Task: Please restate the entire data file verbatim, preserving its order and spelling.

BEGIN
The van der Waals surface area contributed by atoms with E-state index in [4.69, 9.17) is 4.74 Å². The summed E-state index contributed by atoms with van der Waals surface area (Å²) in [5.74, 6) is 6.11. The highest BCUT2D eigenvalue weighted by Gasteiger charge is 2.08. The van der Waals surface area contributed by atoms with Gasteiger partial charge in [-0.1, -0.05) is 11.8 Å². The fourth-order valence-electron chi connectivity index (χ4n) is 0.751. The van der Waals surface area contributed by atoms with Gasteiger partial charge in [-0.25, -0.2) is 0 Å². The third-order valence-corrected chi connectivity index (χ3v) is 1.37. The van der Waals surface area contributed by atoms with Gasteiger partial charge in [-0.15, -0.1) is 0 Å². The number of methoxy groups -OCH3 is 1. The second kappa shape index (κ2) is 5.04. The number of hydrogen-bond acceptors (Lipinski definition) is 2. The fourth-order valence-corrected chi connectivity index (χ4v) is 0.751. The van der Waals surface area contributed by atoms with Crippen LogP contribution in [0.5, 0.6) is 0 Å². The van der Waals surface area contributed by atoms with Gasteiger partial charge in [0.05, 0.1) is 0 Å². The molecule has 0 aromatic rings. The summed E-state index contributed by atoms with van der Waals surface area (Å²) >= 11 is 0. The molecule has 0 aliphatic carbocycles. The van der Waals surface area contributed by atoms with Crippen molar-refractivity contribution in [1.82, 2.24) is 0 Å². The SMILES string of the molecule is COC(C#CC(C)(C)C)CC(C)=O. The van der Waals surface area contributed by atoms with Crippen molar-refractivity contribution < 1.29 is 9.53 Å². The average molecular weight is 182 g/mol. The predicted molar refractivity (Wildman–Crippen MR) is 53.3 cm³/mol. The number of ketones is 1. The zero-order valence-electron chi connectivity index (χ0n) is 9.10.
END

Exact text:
The van der Waals surface area contributed by atoms with E-state index in [4.69, 9.17) is 4.74 Å². The summed E-state index contributed by atoms with van der Waals surface area (Å²) in [5.74, 6) is 6.11. The highest BCUT2D eigenvalue weighted by Gasteiger charge is 2.08. The van der Waals surface area contributed by atoms with Gasteiger partial charge in [-0.1, -0.05) is 11.8 Å². The fourth-order valence-electron chi connectivity index (χ4n) is 0.751. The van der Waals surface area contributed by atoms with Gasteiger partial charge in [-0.25, -0.2) is 0 Å². The third-order valence-corrected chi connectivity index (χ3v) is 1.37. The van der Waals surface area contributed by atoms with Gasteiger partial charge in [-0.15, -0.1) is 0 Å². The number of methoxy groups -OCH3 is 1. The second kappa shape index (κ2) is 5.04. The number of hydrogen-bond acceptors (Lipinski definition) is 2. The fourth-order valence-corrected chi connectivity index (χ4v) is 0.751. The van der Waals surface area contributed by atoms with Crippen LogP contribution in [0.5, 0.6) is 0 Å². The van der Waals surface area contributed by atoms with Gasteiger partial charge in [0.05, 0.1) is 0 Å². The molecule has 0 aromatic rings. The summed E-state index contributed by atoms with van der Waals surface area (Å²) >= 11 is 0. The molecule has 0 aliphatic carbocycles. The van der Waals surface area contributed by atoms with Crippen molar-refractivity contribution in [1.82, 2.24) is 0 Å². The SMILES string of the molecule is COC(C#CC(C)(C)C)CC(C)=O. The van der Waals surface area contributed by atoms with Crippen molar-refractivity contribution < 1.29 is 9.53 Å². The average molecular weight is 182 g/mol. The predicted molar refractivity (Wildman–Crippen MR) is 53.3 cm³/mol. The number of ketones is 1. The zero-order valence-electron chi connectivity index (χ0n) is 9.10.